The National Transportation Safety Board has launched investigations into two recent incidents in which airspeed and altitude indications in Airbus A330s might have malfunctioned, adding to the suspicion that an instrument failure could have led to the June 1 loss of an Air France A330-200 (Flight 447) in the Atlantic Ocean, killing 228 people.
Air France Flight 447
Search teams have found the bodies of the captain and a flight attendant among the victims of the crash of Air France Flight 447, the company confirmed today. So far crews have recovered at least 50 bodies from the Atlantic Ocean out of the 228 aboard the Airbus A330-200 when it crashed in the early morning hours of June 1.
Louis Gallois would not fuel speculation about what caused the Air France A330 to crash into the Atlantic Ocean on June 1, but he did say that the replacement of pitot tubes had been instigated due to problems in takeoff and landing, not in cruise. This contradicts more than a week of speculation that a pitot tube failure may have been a major contributory factor to the accident.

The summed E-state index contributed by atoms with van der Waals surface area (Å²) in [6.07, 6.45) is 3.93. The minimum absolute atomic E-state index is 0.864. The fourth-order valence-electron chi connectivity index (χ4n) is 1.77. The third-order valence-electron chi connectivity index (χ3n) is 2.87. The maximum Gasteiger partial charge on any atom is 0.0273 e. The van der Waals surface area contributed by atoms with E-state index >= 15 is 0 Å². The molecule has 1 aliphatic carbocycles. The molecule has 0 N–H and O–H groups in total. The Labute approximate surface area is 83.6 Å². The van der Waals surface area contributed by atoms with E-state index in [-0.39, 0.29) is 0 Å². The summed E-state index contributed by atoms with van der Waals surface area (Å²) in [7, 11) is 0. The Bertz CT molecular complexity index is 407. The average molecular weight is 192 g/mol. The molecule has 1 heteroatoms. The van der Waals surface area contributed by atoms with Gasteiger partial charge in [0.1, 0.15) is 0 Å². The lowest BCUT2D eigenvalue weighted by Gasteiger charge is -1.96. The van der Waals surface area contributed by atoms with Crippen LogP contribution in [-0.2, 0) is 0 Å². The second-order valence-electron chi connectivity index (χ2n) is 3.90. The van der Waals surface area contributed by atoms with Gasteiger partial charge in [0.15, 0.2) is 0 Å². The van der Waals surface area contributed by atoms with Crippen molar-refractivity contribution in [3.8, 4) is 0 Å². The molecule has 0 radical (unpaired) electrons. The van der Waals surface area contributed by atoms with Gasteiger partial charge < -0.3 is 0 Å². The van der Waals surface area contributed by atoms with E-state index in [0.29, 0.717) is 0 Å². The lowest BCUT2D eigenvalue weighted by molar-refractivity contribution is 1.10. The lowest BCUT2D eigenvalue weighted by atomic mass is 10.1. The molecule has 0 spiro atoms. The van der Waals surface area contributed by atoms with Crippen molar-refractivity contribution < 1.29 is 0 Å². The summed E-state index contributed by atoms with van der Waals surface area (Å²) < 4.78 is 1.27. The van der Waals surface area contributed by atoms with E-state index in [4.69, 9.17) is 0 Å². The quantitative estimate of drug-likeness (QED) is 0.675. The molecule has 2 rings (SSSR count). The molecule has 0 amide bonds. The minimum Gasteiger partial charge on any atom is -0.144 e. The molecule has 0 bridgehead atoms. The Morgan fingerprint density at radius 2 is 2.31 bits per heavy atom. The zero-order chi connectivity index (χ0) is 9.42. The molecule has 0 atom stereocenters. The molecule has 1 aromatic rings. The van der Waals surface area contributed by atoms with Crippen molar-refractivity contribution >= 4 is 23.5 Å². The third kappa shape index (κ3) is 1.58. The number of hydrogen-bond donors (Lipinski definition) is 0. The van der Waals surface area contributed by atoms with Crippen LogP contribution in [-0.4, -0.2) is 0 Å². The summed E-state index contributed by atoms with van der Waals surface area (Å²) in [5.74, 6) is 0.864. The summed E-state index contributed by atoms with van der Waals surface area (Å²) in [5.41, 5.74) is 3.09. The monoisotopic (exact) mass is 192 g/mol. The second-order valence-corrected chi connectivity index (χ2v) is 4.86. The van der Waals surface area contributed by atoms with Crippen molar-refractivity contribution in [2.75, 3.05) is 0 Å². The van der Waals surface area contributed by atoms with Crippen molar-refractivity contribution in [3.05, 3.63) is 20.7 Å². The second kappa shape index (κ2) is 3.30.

France’s Bureau of Enquiry and Analysis for Civil Aviation Safety (BEA) has issued a statement confirming that sensors aboard the Air France A330-200 that went missing over the Atlantic Ocean on the evening of May 31 registered conflicting airspeed information.
Brazilian search teams found more wreckage from Air France Flight 447 yesterday and today as evidence mounted that the Airbus A330 likely broke apart above the ocean while flying through a violent storm.
Brazilian search teams this morning found aircraft debris, such as seats, floating in the Atlantic Ocean about 400 nm northeast of the Brazilian coastline more than a day after an Air France A330-200 disappeared while on a flight from Rio de Janeiro to Paris Charles de Gaulle Airport, according to published reports.
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